(1904–1989) American chemist
The son of Norwegian parents, Pedersen was born in Pusan, Korea, and moved with his family to America in the 1920s. He became a naturalized American citizen in 1953. Pedersen was educated at the Massachusetts Institute of Technology and, for most of his career up to his retirement in 1969, he worked as a research chemist for DuPont.
While working on synthetic rubber, Pedersen noted that one of his materials had been contaminated. He investigated the impurity and found that it had a ring structure of 12 carbon and 6 oxygen atoms, with a pair of carbon atoms between each oxygen. Such structures are known as cyclic polyethers. Normally, organic solvents such as ether and benzene will not dissolve sodium hydroxide. Yet Pedersen found that caustic soda did dissolve in his new compound, with the sodium ions binding loosely to the oxygen atoms of the ether. To accomplish this the polyether formed a nonplanar ring with a crownlike structure, with the sodium ions sitting neatly in the center. For this reason, Pedersen named what turned out to be a new class of compounds ‘crown ethers’. Although he made his first observations in 1964, DuPont delayed publication until 1967.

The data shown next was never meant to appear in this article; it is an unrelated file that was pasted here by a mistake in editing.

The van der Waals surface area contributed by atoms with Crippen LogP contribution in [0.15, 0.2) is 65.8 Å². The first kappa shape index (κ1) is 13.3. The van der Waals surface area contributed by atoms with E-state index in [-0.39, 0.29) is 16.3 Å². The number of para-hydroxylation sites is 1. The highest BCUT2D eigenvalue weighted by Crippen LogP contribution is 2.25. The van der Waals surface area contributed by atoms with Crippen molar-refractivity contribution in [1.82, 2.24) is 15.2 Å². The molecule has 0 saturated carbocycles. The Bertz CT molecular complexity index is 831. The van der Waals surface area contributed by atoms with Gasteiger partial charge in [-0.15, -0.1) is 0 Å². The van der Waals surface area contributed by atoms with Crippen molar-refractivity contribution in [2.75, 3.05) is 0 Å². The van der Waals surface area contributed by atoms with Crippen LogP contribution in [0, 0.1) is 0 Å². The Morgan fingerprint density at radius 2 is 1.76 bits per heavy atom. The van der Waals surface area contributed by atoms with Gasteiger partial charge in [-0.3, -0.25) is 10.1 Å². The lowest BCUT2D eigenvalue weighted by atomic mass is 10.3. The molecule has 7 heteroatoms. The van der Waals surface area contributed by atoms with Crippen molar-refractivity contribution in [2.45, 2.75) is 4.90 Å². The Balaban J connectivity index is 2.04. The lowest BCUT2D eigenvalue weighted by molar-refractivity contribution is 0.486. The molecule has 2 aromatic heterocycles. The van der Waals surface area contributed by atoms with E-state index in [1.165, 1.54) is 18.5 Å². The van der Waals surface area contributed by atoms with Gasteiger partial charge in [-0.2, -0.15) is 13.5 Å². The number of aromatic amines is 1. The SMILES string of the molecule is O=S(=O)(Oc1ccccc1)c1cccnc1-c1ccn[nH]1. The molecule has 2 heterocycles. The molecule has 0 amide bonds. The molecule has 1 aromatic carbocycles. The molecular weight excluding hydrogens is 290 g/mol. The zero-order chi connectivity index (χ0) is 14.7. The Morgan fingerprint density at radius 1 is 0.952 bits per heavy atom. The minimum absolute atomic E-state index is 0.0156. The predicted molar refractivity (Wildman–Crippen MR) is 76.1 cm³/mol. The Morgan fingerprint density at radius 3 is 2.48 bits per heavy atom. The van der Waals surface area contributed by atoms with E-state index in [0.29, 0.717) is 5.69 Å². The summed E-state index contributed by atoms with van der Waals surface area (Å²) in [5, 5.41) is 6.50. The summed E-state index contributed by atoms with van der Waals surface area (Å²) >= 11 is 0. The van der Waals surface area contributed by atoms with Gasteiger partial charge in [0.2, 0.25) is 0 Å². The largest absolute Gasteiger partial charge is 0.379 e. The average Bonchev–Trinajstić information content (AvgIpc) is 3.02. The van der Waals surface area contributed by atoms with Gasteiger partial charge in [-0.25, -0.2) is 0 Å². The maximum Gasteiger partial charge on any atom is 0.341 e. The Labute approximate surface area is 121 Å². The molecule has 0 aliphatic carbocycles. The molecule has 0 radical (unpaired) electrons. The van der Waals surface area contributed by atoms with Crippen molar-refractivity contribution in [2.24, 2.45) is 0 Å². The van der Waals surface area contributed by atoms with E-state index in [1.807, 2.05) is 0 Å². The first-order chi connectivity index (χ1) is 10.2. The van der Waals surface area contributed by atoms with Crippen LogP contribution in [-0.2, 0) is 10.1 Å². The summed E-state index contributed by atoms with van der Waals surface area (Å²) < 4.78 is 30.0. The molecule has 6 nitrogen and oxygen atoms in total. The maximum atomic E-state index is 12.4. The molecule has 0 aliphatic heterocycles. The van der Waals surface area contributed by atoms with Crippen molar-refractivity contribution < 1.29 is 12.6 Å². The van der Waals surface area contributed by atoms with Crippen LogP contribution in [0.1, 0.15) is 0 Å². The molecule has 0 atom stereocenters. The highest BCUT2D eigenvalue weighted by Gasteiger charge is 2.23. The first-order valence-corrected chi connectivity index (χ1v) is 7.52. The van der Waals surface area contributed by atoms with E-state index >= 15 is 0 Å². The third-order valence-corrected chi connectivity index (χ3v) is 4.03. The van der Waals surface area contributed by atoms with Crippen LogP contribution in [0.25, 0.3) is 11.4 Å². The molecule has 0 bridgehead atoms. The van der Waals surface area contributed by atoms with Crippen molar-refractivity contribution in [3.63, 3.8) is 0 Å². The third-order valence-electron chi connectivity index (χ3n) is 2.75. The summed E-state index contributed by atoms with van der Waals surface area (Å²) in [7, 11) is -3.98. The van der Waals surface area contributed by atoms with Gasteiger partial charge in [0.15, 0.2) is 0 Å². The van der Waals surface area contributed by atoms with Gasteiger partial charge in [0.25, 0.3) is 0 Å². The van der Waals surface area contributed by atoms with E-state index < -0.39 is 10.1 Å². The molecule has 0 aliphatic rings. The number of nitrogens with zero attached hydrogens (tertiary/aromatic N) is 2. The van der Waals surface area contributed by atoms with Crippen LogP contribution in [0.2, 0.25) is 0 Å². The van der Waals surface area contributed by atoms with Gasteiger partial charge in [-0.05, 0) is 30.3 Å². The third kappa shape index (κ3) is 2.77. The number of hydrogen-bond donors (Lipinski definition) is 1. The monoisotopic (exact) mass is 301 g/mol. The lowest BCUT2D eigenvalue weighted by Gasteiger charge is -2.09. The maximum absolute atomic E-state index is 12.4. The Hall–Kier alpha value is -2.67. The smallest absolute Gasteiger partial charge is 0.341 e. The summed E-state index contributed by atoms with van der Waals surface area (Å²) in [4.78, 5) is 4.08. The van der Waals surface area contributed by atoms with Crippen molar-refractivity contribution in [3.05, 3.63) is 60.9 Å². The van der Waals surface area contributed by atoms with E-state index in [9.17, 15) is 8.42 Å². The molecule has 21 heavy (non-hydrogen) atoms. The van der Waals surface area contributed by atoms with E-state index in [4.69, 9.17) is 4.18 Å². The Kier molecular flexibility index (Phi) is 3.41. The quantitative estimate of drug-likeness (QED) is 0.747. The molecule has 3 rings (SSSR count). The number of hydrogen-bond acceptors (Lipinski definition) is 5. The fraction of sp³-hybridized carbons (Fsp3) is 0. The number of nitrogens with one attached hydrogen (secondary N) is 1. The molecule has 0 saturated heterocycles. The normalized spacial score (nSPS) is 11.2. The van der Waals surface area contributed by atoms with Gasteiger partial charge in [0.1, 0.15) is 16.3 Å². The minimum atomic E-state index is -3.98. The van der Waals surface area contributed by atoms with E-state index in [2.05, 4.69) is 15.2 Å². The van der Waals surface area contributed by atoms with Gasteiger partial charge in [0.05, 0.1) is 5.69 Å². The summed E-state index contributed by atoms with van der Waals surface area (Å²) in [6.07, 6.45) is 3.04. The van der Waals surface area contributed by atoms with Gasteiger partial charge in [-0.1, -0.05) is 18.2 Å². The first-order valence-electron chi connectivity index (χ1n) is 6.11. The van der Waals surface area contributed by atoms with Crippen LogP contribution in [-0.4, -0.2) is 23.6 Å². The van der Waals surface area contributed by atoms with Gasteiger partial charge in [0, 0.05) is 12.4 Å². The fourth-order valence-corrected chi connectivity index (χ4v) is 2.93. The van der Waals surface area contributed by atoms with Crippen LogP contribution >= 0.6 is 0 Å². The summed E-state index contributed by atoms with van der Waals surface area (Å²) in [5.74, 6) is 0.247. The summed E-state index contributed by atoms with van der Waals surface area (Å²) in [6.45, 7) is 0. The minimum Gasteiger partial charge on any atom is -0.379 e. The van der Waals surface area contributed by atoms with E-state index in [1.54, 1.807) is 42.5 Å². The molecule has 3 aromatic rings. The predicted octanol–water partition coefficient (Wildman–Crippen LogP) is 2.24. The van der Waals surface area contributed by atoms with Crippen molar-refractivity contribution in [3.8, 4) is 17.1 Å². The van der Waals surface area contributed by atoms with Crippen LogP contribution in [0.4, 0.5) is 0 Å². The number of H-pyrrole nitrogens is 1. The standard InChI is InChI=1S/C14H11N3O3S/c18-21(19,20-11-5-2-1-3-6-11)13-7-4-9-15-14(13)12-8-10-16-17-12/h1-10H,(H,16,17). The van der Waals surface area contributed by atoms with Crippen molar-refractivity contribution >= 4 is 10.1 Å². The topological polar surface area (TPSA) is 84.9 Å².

The implications of Pedersen's work were varied and important. If one crown ether could coordinate sodium ions, it was likely that others of different ring size would be able to bind to other metal ions. Crown ethers could therefore be used as a simple means of gathering specific ions from aqueous solutions.
Other chemists were also quick to see the implications of Pedersen's work and it was with two of these, Jean Lehn and Donald Cram, that he shared the 1987 Nobel Prize for chemistry.
Subjects: Science and Mathematics.